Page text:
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USTR Reduces Duty on Travel Goods, Announces New Trade Preference Program Enforcement Effort

Posted June 30, 2017

Under International Trade Issues, U.S. Customs Issues


(Office of the U.S. Trade Representative)

The Office of the United States Trade Representative (USTR) announced today the outcome of the Trump Administration’s Annual Review under the Generalized System of Preferences (GSP).  Annual Review outcomes include the launch of a self-initiated country practice review of Bolivia’s compliance with the GSP eligibility criteria related to child labor and changes to the list of products eligible for GSP treatment.

“The Trump Administration is committed to vigorously enforcing the eligibility criteria of our trade preference programs,” said U.S. Trade Representative Robert Lighthizer.  “Trade under GSP provides strong incentives for developing countries to make market-oriented reforms and provide greater access for American goods and services. The actions announced today are aimed at strengthening our trade enforcement efforts and supporting U.S. manufacturing.”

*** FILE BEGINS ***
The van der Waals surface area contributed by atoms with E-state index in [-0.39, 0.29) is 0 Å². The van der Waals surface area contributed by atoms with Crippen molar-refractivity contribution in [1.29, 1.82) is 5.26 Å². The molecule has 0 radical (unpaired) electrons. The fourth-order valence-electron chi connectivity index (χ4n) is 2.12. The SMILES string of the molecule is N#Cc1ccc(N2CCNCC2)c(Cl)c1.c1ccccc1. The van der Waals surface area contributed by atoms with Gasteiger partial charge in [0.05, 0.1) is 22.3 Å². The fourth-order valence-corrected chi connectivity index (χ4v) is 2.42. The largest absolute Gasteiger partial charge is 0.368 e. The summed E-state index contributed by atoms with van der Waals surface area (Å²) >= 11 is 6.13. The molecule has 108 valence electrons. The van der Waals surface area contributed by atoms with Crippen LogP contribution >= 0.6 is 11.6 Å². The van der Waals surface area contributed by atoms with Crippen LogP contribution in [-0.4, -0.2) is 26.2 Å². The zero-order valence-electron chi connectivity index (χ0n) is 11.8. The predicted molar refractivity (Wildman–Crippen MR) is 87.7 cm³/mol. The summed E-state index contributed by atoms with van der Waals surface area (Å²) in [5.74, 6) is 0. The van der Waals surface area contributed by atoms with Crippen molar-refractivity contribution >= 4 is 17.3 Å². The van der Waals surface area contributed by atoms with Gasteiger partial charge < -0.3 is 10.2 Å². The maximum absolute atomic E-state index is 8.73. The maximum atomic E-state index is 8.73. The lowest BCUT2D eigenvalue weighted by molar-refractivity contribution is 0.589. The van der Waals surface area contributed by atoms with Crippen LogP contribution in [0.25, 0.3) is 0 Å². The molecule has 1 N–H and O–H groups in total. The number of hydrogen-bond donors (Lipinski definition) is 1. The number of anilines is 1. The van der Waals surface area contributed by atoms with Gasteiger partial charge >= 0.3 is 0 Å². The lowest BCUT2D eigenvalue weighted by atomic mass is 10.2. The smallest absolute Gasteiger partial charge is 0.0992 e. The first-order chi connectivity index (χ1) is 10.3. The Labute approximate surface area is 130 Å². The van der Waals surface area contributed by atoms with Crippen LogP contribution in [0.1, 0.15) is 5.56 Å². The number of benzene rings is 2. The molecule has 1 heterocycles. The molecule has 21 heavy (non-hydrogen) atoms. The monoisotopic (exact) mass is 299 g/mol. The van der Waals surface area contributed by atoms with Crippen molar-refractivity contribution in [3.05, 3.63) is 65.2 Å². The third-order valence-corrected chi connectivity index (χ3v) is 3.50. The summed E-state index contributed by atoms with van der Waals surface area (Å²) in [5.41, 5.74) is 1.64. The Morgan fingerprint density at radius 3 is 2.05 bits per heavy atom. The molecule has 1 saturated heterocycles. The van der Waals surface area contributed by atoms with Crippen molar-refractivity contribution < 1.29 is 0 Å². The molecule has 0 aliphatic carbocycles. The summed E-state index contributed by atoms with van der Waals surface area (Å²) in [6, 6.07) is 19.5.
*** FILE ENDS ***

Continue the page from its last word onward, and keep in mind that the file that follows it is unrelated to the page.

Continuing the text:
The Administration’s announcement on GSP will:

1) Launch a self-initiated review of Bolivia’s compliance with the GSP eligibility criteria related to child labor, the first such self-initiation of a review in this century;

2) Remove certain products from the GSP program where the country is sufficiently competitive and no longer needs tariff preferences to compete in the U.S. market;

3) Add certain travel goods to the list of eligible products for all GSP countries where there is currently minimal U.S. production of these products; and

4) Add several non-import sensitive products to GSP, all of which are used as inputs in U.S. manufacturing.

The full results of the GSP 2016/2017 Annual Review are available here and will also be announced in the Federal Register. Click here to read more.